There is a famous quote from the ancient philosopher, Socrates, which goes,
Meaning not to be too hard on people because they may be suffering from something you don't know about. Well, I am here to tell ya that with me you'll never have to wonder! I'll be complaining about it and coping with humor to hopefully avoid a mental breakdown. Or as I like to affectionately call it, a cute little "Menty B."
As Chad prepares for his vacation, I have been tossed into the deep end with a crash course in running the control board for the morning show. My brain feels like there are a couple of squirrels fighting in there as I try to remember all of the bells and whistles. I'm a nervous wreck. What am I going to do without my Chad?
I have always struggled with being a worry wart, but I try super hard not to let it keep me from doing fun things. The anxiety, however, manifests itself in some...not so fun ways. Turns out, I am most definitely not alone. According to The National Institute of Mental Health:
"An estimated 31.1% of U.S. adults experience any anxiety disorder at some time in their lives."
And we lucky folks may or may not suffer from the following physical manifestations of our mental distress. Most of the time there are ways to deal with these annoying symptoms, but sometimes they can be hard to manage when they interrupt our daily activities.
Table of Contents
1. Increased Heart Rate/Heavy Breathing
Feeling your heart pound in your chest can be exhilarating depending on the scenario, but if you're trying to get through a moment of high stress, try to separate yourself to a calm space. Focus on breathing in through your nose and out through your mouth with long deep breaths. I know it seems cheesy, but it honestly does help to calm the nerves as you visualize filling your lungs down to your belly. Taking small sips of cold water can also help slow down your breathing.
2. Trouble Sleeping
I know you're supposed to limit screen time before bed to help with this problem, but that isn't realistic for most people. For folks with anxiety, that may mean you crawl into bed, start scrolling on TikTok, and then all of a sudden it's after midnight. Or if you do put the phone down, you toss and turn unable to switch your brain off. Finding what works for you may mean a relaxing bath, making sure you're physically active during the day, or did you know your iPhone has a built-in white noise machine? Keep reading for more tips on how to get a good night's sleep.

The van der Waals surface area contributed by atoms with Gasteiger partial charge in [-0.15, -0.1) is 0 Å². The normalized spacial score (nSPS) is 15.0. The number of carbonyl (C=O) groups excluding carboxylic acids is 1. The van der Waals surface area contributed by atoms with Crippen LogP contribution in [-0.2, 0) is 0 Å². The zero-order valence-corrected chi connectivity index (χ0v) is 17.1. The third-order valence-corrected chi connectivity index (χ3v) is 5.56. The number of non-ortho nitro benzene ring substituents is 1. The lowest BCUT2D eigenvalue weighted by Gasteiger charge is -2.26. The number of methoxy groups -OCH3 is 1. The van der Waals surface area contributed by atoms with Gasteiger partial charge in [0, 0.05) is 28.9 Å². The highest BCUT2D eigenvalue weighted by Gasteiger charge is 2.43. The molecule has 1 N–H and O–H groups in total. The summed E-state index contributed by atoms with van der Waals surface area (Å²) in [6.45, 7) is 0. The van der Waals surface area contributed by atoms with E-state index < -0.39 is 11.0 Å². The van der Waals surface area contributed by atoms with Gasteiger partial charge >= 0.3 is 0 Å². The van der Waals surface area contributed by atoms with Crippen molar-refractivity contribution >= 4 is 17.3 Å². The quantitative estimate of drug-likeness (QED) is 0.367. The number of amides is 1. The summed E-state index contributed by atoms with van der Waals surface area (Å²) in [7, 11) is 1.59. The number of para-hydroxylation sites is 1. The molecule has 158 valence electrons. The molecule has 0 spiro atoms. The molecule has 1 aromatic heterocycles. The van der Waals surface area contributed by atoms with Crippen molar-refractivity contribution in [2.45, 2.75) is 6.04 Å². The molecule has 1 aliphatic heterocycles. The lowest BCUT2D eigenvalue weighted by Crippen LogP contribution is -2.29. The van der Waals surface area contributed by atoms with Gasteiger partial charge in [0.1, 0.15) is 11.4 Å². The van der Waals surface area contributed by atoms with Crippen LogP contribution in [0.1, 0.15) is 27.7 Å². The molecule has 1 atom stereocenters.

3. Gastrointestinal Issues
OK listen, this ain't cute but it's real! All you can do is make sure you're eating a balanced diet, say your prayers, and carry some Tums! Seriously though, try to avoid foods that make you feel bloated or uncomfortable and up your water intake. Staying hydrated can help with a lot of problems.
Just like with an elevated breathing/heart rate, meditation, and focused breathing can work wonders. Dress in layers so you can remove a sweater if you start to feel warm. Drink something cold or stand in front of a fan. An ice cube on your wrist can also work in a pinch. As far as the trembling, I think about the fact that my eyes twitch when I am stressed out. I know this can sometimes mean a vitamin deficiency, so it's never a bad idea to get checked out by a medical professional just in case. Especially if you have any weakness or signs of out-of-whack blood sugar levels. It could also mean you just need to take it easy on the caffeine which is easier said than done!
5. Tension Headaches/ Tight Muscles
Have you ever been working intently on something and then all of a sudden noticed your jaw is clenched and bones are stiff? Or that you've developed a headache? Retreating to a dark, quiet room is ideal, but hot/cold compresses and over-the-counter pain relievers can do the trick if that isn't an option. Also making sure you're properly hydrated and getting good sleep can help prevent these awful headaches.
In the fast-paced world, we live in, it's easy to get overwhelmed or stressed out. If you feel like these sometimes painful side effects are difficult to manage, contact your doctor for advice. There are ways to find a treatment plan that can work for you. Whether through medication, holistic practices, and/or talk therapy. You don't have to try to deal with it alone.